Ultimate Clean-Slate Handbook for Kids
We tell our kids that everyone makes mistakes — and we mean it — but if the last year was a rough one, it can be hard to bounce back. Past struggles with grades, organization, and friends are easy to carry over into the new year. Even determined kids may find themselves playing out the same patterns, engaging in the same old conflicts, or stuck in last year’s situations.
While there’s rarely one answer to a kid’s struggles — and there’s no substitute for open communication — sometimes media can offer a fresh approach to old problems. And if your kids really want to change course, finding what works for them can be a real self-esteem booster.
These books, apps, and websites can help kids gain perspective, as well as practice positive habits around communication, time management, self-regulation, and organization. Check out our Homework Help Apps, Time Management Apps, and Note-Taking Apps for Tweens and Teens for even more ideas.
Do you need a hazmat suit to explore your kid’s backpack? Does note taking mean scribbling three sentences across a page? Does “I’ll do it tomorrow” really mean, “I already forgot what you said”? Use some tools to create a new routine.
- Choiceworks Calendar. 8+
With lots of visuals to choose from, this planner empowers kids to organize their time.
- 30/30. 10+
Use this timer to help kids break larger tasks into smaller ones.
- SoundNote. 14+
Because kids can sync audio with written notes, this app can help kids get information in multiple ways and keep them organized.
Press the reset button on study habits with some tools that might help build necessary skills.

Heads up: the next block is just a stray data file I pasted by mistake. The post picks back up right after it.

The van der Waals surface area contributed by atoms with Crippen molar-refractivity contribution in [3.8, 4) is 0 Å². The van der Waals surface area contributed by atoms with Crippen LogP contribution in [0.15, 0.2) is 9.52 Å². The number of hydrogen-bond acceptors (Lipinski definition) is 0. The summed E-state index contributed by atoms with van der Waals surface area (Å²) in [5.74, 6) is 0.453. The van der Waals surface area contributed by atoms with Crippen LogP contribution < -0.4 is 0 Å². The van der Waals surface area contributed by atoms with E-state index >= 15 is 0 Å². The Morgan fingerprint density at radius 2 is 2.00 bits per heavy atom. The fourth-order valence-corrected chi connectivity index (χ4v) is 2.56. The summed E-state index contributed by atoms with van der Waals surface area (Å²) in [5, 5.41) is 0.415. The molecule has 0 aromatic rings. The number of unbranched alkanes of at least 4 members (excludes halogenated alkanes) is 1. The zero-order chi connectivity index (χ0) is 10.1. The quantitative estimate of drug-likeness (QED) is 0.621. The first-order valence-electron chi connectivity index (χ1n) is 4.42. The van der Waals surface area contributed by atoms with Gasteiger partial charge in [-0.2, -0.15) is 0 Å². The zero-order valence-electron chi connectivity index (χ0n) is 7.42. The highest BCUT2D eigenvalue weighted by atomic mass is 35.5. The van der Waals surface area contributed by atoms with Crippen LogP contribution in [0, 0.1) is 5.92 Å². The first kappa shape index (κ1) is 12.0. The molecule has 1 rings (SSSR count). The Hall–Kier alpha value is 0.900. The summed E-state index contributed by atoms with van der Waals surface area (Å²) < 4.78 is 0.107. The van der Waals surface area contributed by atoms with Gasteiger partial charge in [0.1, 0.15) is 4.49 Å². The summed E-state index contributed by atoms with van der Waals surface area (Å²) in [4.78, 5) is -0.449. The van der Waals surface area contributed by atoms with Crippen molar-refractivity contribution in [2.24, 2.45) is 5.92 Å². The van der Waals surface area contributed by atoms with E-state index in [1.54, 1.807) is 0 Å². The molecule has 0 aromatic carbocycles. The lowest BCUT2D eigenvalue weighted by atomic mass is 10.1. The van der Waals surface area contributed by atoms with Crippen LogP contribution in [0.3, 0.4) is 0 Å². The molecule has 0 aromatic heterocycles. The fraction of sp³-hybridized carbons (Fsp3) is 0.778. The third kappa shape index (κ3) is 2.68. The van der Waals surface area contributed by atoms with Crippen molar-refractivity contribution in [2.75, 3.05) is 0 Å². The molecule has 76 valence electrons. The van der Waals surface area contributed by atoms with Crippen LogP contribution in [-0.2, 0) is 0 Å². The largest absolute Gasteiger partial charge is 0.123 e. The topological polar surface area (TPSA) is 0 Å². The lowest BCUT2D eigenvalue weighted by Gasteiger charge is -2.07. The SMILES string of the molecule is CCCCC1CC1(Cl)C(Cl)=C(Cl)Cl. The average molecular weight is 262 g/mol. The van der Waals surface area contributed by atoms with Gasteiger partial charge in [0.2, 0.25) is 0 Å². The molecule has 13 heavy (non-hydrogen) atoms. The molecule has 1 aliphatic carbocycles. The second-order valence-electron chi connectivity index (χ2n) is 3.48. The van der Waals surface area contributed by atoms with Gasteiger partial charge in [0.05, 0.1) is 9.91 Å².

- GeoWalk HD – 3D World Fact Book. 8+
Kids can explore a wide variety of facts in bite-sized, visually appealing chunks.
- BrainPop. 10+
Videos and animated content serve up lots of educational information.
- Yup – homework help with Math & Chemistry Tutors. 13+
Through the app teens can contact qualified tutors who will walk them through problems step-by-step.
Smooth out the rough edges with some social-skills practice that will help make a fresh start.
- The Social Express II. 8+
This game helps kids understand the “hidden rules” of social communication and includes a social network.
- LikeSo. 11+
When kids need to tone down teen-speak for formal presentations, this app tracks words and phrases they’d rather omit.
- ConversationBuilder Teen. 13+
Through scripts and situations, kids can practice their communication choices.
Forge Positive Friendships
Leave the drama behind with social networks that encourage positive interaction.
- Yoursphere. 9+
This social network is a safer starting place for younger users who want to practice their digital citizenship skills.
- Kidzworld. 11+
Short articles, social networking, and self-expression come together on this kid-friendly site.
- Sit With Us. 13+
Created by a teen, this app helps kids find friends (and a place at a lunch table) without the risk of public humiliation.
Reflect and Reframe
Put things in perspective and remind kids they aren’t alone through the pages of these books.
- About Average. 8+
This anti-bullying book can help empower kids to seek solutions.
- Addie on the Inside. 11+
Told through poetry, Addie’s story covers a lot of emotional ground and features a brave female protagonist.
- King Dork. 15+
This realistic coming-of-age book is a relatable read for teens who don’t love high school.
Boost Self Esteem
Widen kids’ focus to helping others and creating a purpose outside of school.
- New Moon Girls Online. 10+
Kids can publish and post through this girl-focused, moderated site.
- Youth Service America. 13+
This website connects teens with service experiences and lets them share through blogs and videos.
- Charity Miles – Running & Walking Distance Tracker. 13+
As kids exercise, they also earn money for their chosen charities.
This post was syndicated with permission from Common Sense Media and written by Christine Elgersma.